The influence of John Lennon, Paul McCartney, Ringo Starr and George Harrison of The Beatles suffused itself into the very identity of popular culture in the late 20th century, changing the way music was produced, films were made and even how society functioned. Having made several movies themselves, including Let it Be, A Hard Day’s Night and Yellow Submarine, the band were pioneering creatives who never ceased to push the boundaries of the contemporary entertainment industry.
Whilst the likes of Let it Be and Magical Mystery Tour have largely been reserved for the shadows of cinematic obscurity, both A Hard Day’s Night and Yellow Submarine have since gone on to define two distinct periods of filmmaking in the 1960s. Whilst A Hard Day’s Night experimental techniques helped to welcome a new era of revolution in the British film industry, Yellow Submarine remains well known as one of the greatest psychedelic animations ever made. With absurd, trippy visuals and a fantastical central story, even George Harrison commented: “That film works for every generation”.
Clearly a lover of his own work on the iconic animation Yellow Submarine, directed by George Dunning, when it came to George Harrison’s personal favourite film he opted for a comedy classic in Mel Brook’s The Producers. Easily able to quote the film on demand, it is thought that Harrison was such a superfan of the film that it even inspired him to become a producer himself, going on to fund the likes of Life of Brian, Time Bandits, Shanghai Surprise, Withnail & I and many more.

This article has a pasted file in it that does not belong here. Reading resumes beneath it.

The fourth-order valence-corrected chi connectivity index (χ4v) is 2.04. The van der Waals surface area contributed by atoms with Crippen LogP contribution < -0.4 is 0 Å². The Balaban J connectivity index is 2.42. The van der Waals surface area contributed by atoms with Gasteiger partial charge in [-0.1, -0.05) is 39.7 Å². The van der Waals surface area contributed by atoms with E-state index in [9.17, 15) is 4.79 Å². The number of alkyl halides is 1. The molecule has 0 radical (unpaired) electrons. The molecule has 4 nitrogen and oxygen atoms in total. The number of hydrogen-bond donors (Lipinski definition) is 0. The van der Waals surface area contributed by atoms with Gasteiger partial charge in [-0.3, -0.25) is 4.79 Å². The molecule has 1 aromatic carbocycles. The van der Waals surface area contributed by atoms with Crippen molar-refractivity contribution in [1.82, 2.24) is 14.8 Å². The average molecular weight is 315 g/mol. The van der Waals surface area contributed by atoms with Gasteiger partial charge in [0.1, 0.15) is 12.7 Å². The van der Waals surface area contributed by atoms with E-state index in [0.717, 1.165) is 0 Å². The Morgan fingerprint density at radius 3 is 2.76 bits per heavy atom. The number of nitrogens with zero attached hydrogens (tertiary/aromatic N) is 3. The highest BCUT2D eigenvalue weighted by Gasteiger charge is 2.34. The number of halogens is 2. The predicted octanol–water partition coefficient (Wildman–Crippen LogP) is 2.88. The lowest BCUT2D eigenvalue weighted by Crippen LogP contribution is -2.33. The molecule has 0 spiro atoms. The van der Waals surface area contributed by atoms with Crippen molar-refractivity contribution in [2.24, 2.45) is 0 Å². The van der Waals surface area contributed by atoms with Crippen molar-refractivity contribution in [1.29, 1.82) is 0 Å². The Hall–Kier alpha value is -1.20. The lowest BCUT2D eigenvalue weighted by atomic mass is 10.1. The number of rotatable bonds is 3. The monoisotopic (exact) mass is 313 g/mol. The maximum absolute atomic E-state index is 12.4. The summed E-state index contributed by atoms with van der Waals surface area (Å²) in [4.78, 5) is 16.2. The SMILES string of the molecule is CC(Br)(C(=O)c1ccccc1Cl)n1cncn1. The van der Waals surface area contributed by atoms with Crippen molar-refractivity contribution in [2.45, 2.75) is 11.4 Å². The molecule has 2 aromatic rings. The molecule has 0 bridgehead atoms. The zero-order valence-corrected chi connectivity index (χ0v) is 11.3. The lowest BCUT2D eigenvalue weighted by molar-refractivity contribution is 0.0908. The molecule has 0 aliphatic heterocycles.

Not just inspiring Harrison to take up a part-time career in the movies business, the musician also began to scatter references to the film throughout his songs, most notably in ‘Horse to the Water’ from the album Small World, Big Band. The reference in question comes when Harrison sings, “A friend of mine in so much misery, some people sail through life, but he has struck a reef,” a call back to Zero Mostel’s line in The Producers, “Other men sail through life. Bialystock has struck a reef!”.
A lover of the film well into his later life, George Harrison installed a cinema in his grand home of Friar Park where he would show nightly screenings of The Producers for himself, his friends and family. As the musician stated in the book The Beatles: Off The Record 2, it was the influence of Mel Brook’s film that led him to help out his friend Eric Idle and the rest of the Monty Python troupe to complete Life of Brian.
“I asked Denis [O’Brien] if there was any way I could help out the Python team myself,” he states in the book, adding: “I thought he had forgotten about it, but a day or two later, he came back to me and said, ‘I’ve found a way to make it. We’ll be the producers’”.
Exclaiming his delight about the idea, Harrison noted, “I had watched that Mel Brooks film The Producers hundreds of times, Peter Sellers introduced it to me, it was a hilarious idea”.
Directly influencing the life of George Harrison, there was no other film quite as revolutionary in his life than that of The Producers by Mel Brooks and starring Gene Wilder and Zero Mostel.